Pope Francis and Tiny Tim Have a Lot in Common
Does anyone share my disgust at the multitude of Black Friday advertisements already starting? When did a trip to Walmart and Best Buy become something to celebrate? Maybe I’m a naive, anti-capitalist, un-American, liberal, but I always thought Thanksgiving was about hanging out with family and friends, eating turkey and pumpkin pie, and going to sleep at 7pm.
Well, I may represent a minority in America, but at least I have the Pope’s support.
In a letter addressed to Australia Prime Minister Tony Abbott, who is chairing this years G20 Leaders’ Summit, Pope Francis called for participants to consider the “constant assaults on the natural environment, the result of unbridled consumerism.” He also called on leaders to address people suffering from malnutrition, a rise in unemployment, and an increase in social exclusion which can lead to criminal activity and recruitment of terrorists.
“It is my hope that a substantial and productive consensus can be achieved regarding the agenda items,” the Pontiff wrote. “I likewise hope that the assessment of the results of this consensus will not be restricted to global indices but will take into account as well real improvements in living conditions of poorer families and the reduction of all forms of unacceptable inequality. I express these hopes in light of the post-2015 Development Agenda to be approved by the current session of the United Nations Assembly, which ought to include the vital issues of decent work for all and climate change.”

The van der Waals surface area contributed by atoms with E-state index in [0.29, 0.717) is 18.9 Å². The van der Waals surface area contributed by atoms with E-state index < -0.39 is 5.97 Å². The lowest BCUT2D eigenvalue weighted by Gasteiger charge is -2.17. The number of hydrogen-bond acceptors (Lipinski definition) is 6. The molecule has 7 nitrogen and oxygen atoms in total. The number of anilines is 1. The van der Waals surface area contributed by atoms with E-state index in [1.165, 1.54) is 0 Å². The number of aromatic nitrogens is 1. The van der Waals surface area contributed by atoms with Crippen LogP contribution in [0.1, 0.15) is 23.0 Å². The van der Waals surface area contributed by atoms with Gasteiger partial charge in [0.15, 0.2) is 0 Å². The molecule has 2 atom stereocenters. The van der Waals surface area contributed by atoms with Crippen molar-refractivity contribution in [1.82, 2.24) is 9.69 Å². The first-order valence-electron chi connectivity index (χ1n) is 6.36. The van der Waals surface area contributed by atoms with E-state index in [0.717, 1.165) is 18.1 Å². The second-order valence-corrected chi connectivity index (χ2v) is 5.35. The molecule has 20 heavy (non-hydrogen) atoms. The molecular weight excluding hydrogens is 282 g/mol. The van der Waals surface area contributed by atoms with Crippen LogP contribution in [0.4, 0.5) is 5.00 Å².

Yes, he said climate change!
So the Pope hopes that global leaders should consider how to improve the economy and protect the planet? Wow. Most Americans don’t believe it’s possible to do both. But if the Pope is praying for it, perhaps it can be achieved.
And perhaps we all should take heed of this letter, especially with the insanity-driven consumerism about to slap us across the face. Instead of making people who are barely making a minimum wage leave their families and work grueling, thankless hours this holiday season just so we can buy more junk, how about we concentrate on what truly makes this season great: rest, relaxation, family, friends, good food, ice-skating, the smell of pine needles, and the taste of hot cocoa.
I mean, if the head of the rich, Catholic church is happy receiving a home-made, knitted scarf for Christmas, can’t we all be happy with life’s simpler treasures?
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